Tag Archives: Brian de Palma

Raising Cain Review

Frankenstein’s monster dragged to the modern-day not just with new intentions of its message, but with a savage demonisation of a man who should, in an ideal world, be trusted. Brian De Palma spins those chilling Mary Shelley meanings into Raising Cain, a feature that sees a man devoted to his work reflect on the failures of his father. It is a horrified realisation of a son following in the demented footsteps of his father, but also an exciting and delicate take on the Giallo genre. De Palma would dabble in Giallo time and time again, and although Raising Cain does not convince an audience entirely of its merits in such a genre, there is enough variety and challenging, interesting material within to make a case for its dedication to such a sub-genre of horror. 

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Carlito’s Way Review

Temptation is terrible. Leading a better life is an impossibility when so many around you are coaxing you back to the life you led before. Carlito’s Way showcases that beautifully. Just holding on for a moment or two longer, and Carlito Brigante (Al Pacino) would hold a life worth leading. His reputation precedes him, and that is the issue he now deals with. Looking to live on the straight and narrow, Brigante cannot. He is roped back into the fold, time and time again. An odd job here or there, paying his dues or protecting those he respects. It is all fair and fine until the bullets start firing, and considering this is a piece from Brian De Palma, it is not long until they do so.  

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Phantom of the Paradise Review

Nefarious double-crossings in the music industry seem rather common. We’ve presumably all read about the many bust-ups, big fights and bursts of damnation that lingered in the studios of our favourite artists, and that is what Phantom of the Paradise, to some degree, wishes to create. Locked in a shed somewhere could be the next great musical artist, disfigured and demented, cracking out a rock opera nobody will hear as his own for he is contracted not to say anything. Still, this exceptionally clear riff on The Phantom of the Opera takes the operatics and plugs “rock” in front of it, in the hopes of creating something marvellous, heavy and fast. Brian De Palma wishes.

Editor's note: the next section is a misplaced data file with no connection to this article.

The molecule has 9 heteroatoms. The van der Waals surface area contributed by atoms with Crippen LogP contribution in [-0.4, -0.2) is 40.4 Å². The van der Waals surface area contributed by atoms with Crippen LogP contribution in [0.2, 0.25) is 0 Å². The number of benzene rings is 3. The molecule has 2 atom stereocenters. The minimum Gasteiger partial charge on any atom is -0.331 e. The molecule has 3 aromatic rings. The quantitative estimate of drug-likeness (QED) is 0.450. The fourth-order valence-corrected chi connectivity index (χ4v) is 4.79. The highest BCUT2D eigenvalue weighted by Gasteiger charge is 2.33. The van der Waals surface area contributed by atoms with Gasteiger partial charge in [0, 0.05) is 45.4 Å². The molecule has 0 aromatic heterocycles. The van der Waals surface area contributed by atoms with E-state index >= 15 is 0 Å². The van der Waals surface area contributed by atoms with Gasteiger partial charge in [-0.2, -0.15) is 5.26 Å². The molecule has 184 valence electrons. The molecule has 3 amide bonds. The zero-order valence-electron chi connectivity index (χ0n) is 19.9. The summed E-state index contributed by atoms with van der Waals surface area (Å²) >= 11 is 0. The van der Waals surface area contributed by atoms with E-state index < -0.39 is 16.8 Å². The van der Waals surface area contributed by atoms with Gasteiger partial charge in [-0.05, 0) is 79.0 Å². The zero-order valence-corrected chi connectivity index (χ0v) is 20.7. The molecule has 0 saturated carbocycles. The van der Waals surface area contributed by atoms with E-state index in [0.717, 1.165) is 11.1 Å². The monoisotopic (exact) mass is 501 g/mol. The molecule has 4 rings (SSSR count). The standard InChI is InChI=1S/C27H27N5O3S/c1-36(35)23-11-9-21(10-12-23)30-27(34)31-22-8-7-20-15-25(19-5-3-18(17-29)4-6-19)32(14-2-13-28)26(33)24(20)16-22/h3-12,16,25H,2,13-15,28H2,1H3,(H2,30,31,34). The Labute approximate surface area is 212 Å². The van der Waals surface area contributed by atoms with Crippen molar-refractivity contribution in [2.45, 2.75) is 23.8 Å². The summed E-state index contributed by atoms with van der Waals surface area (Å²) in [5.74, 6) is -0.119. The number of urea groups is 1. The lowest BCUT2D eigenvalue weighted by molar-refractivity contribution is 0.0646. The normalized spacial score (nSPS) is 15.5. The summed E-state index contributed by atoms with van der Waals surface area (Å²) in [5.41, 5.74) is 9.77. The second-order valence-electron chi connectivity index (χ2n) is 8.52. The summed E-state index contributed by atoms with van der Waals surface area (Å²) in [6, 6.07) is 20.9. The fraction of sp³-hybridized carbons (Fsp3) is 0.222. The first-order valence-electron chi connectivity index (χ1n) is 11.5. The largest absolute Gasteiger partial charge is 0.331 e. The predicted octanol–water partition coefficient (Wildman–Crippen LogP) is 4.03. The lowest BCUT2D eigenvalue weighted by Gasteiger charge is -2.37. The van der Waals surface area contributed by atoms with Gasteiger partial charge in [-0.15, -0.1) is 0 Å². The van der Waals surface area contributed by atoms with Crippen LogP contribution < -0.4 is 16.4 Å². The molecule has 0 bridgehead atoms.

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Carrie Review

Stephen King and Brian De Palma both toy with fear. While the literary works of King would prove the most enthralling, who could’ve thought they’d make such a remarkable transition to the big screen? It has been some time since Carrie first found its way into the lap of De Palma and Sissy Spacek, who portrays the titular character. Horror of embarrassment seems to be a fear this trio share, and thankfully they can develop this turmoil and anxiety around public humiliation into something worthwhile, rewarding, and on the cusp of perfection. It is not often a film can come so close to the peak of its craft, but the reliance Carrie has on the actor portraying her and the director telling the story of a writer far removed from the big-screen world is enthralling to see.

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The Untouchables Review

The prohibition era of American history is something I find truly interesting. The banning of alcohol would probably permanently cripple me, but for a good few years in the United States, such a thing happened. Gangsters up and down the country made millions in the illegal trade of champagne, rum, booze production and peddling. The Untouchables looks to profile an overarching story of how a select few officers of the law were tasked with upholding the liquor ban, and the various methods they took to arresting those responsible. Brian De Palma’s late 80s-piece pools together a great cast of characters in a film deeply set in its 20th century setting.

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Scarface Review

Overblown, overlong, overrated. Those three words could certainly be applied to Scarface, perhaps the best-known film to be directed by Brian De Palma. A lengthy titan that preceded the Scorsese gangster triumphs of the 90s, Scarface showcases the rise and fall of drug kingpin Tony Montana (Al Pacino). It’s bloody, it’s violent, and, above all, it’s a well-crafted piece of film that just about puts together that earns its long stay on the screen. The pop culture it has since spawned, the references made to its source material in various other films, is undeniable. But I was dubious at best on whether or not the source material would actually stand up on its own merits.

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Dressed to Kill Review

When Dressed to Kill first released, it somehow picked up Razzie nominations, despite being rather well received and a financial success. Brian De Palma’s 1980 thriller is a film that has interested me to no end, thanks to the appearance of Michael Caine and my love for De Palma’s work thus far. Those Razzie nominations weren’t so much a red light as they were a beacon of confusion. Putting those to one side, Dressed to Kill brings about the tenacious efforts of cast and crew to formulate a rather simplistic thriller, warped through a thunderously diligent set of performances and moments of tension.

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